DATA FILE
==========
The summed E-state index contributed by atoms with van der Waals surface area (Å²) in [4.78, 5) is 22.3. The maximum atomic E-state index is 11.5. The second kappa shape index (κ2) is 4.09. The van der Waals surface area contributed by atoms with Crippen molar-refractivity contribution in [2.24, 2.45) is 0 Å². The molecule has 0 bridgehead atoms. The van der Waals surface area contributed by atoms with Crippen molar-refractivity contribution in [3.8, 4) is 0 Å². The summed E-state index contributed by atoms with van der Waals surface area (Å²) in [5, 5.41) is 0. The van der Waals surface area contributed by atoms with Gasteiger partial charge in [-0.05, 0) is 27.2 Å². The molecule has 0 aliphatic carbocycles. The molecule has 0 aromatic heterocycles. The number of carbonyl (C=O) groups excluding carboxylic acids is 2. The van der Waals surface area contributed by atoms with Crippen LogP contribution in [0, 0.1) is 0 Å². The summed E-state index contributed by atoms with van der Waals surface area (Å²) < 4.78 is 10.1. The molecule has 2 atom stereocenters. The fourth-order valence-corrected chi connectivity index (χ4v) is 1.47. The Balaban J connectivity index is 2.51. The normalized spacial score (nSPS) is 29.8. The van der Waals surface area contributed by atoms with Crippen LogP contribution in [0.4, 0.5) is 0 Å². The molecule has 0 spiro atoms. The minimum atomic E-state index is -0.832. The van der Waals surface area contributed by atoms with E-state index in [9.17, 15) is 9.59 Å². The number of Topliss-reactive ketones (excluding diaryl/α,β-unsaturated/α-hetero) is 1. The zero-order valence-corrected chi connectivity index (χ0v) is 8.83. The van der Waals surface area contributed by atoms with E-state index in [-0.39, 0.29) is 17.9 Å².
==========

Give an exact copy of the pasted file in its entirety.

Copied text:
The summed E-state index contributed by atoms with van der Waals surface area (Å²) in [4.78, 5) is 22.3. The maximum atomic E-state index is 11.5. The second kappa shape index (κ2) is 4.09. The van der Waals surface area contributed by atoms with Crippen molar-refractivity contribution in [2.24, 2.45) is 0 Å². The molecule has 0 bridgehead atoms. The van der Waals surface area contributed by atoms with Crippen molar-refractivity contribution in [3.8, 4) is 0 Å². The summed E-state index contributed by atoms with van der Waals surface area (Å²) in [5, 5.41) is 0. The van der Waals surface area contributed by atoms with Gasteiger partial charge in [-0.05, 0) is 27.2 Å². The molecule has 0 aliphatic carbocycles. The molecule has 0 aromatic heterocycles. The number of carbonyl (C=O) groups excluding carboxylic acids is 2. The van der Waals surface area contributed by atoms with Crippen LogP contribution in [0, 0.1) is 0 Å². The summed E-state index contributed by atoms with van der Waals surface area (Å²) < 4.78 is 10.1. The molecule has 2 atom stereocenters. The fourth-order valence-corrected chi connectivity index (χ4v) is 1.47. The Balaban J connectivity index is 2.51. The normalized spacial score (nSPS) is 29.8. The van der Waals surface area contributed by atoms with Crippen LogP contribution in [0.4, 0.5) is 0 Å². The molecule has 0 spiro atoms. The minimum atomic E-state index is -0.832. The van der Waals surface area contributed by atoms with E-state index in [9.17, 15) is 9.59 Å². The number of Topliss-reactive ketones (excluding diaryl/α,β-unsaturated/α-hetero) is 1. The zero-order valence-corrected chi connectivity index (χ0v) is 8.83. The van der Waals surface area contributed by atoms with E-state index in [-0.39, 0.29) is 17.9 Å².